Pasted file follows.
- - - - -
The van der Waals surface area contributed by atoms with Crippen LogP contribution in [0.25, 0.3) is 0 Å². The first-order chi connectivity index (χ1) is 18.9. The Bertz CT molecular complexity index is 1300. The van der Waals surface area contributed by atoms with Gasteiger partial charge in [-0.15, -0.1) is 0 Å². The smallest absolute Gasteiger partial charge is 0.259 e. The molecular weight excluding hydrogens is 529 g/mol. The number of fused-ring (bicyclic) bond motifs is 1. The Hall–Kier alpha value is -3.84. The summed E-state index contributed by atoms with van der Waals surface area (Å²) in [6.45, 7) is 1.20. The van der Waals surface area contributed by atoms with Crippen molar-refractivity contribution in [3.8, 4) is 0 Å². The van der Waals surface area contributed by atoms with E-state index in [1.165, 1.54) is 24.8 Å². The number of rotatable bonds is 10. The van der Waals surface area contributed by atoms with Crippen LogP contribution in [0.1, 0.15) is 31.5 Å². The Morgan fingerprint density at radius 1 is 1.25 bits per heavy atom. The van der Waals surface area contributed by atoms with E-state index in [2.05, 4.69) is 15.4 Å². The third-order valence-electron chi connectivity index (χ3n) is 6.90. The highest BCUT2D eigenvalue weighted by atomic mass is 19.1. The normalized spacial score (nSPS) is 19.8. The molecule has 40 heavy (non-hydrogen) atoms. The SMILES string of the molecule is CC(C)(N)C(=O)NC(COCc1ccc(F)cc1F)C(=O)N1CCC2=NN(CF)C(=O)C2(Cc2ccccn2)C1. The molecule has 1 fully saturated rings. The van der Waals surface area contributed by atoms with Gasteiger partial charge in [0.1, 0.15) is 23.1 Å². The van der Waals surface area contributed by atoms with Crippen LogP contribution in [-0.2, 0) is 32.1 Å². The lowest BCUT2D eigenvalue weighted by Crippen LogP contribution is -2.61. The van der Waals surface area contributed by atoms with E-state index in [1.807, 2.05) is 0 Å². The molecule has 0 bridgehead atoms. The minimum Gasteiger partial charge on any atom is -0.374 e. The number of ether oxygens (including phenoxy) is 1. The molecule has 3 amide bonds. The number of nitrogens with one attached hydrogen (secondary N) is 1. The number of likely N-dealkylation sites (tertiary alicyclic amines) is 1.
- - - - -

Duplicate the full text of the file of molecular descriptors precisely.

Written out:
The van der Waals surface area contributed by atoms with Crippen LogP contribution in [0.25, 0.3) is 0 Å². The first-order chi connectivity index (χ1) is 18.9. The Bertz CT molecular complexity index is 1300. The van der Waals surface area contributed by atoms with Gasteiger partial charge in [-0.15, -0.1) is 0 Å². The smallest absolute Gasteiger partial charge is 0.259 e. The molecular weight excluding hydrogens is 529 g/mol. The number of fused-ring (bicyclic) bond motifs is 1. The Hall–Kier alpha value is -3.84. The summed E-state index contributed by atoms with van der Waals surface area (Å²) in [6.45, 7) is 1.20. The van der Waals surface area contributed by atoms with Crippen molar-refractivity contribution in [3.8, 4) is 0 Å². The van der Waals surface area contributed by atoms with E-state index in [1.165, 1.54) is 24.8 Å². The number of rotatable bonds is 10. The van der Waals surface area contributed by atoms with Crippen LogP contribution in [0.1, 0.15) is 31.5 Å². The Morgan fingerprint density at radius 1 is 1.25 bits per heavy atom. The van der Waals surface area contributed by atoms with E-state index in [2.05, 4.69) is 15.4 Å². The third-order valence-electron chi connectivity index (χ3n) is 6.90. The highest BCUT2D eigenvalue weighted by atomic mass is 19.1. The normalized spacial score (nSPS) is 19.8. The molecule has 40 heavy (non-hydrogen) atoms. The SMILES string of the molecule is CC(C)(N)C(=O)NC(COCc1ccc(F)cc1F)C(=O)N1CCC2=NN(CF)C(=O)C2(Cc2ccccn2)C1. The molecule has 1 fully saturated rings. The van der Waals surface area contributed by atoms with Gasteiger partial charge in [0.1, 0.15) is 23.1 Å². The van der Waals surface area contributed by atoms with Crippen LogP contribution in [-0.2, 0) is 32.1 Å². The lowest BCUT2D eigenvalue weighted by Crippen LogP contribution is -2.61. The van der Waals surface area contributed by atoms with E-state index in [1.807, 2.05) is 0 Å². The molecule has 0 bridgehead atoms. The minimum Gasteiger partial charge on any atom is -0.374 e. The number of ether oxygens (including phenoxy) is 1. The molecule has 3 amide bonds. The number of nitrogens with one attached hydrogen (secondary N) is 1. The number of likely N-dealkylation sites (tertiary alicyclic amines) is 1.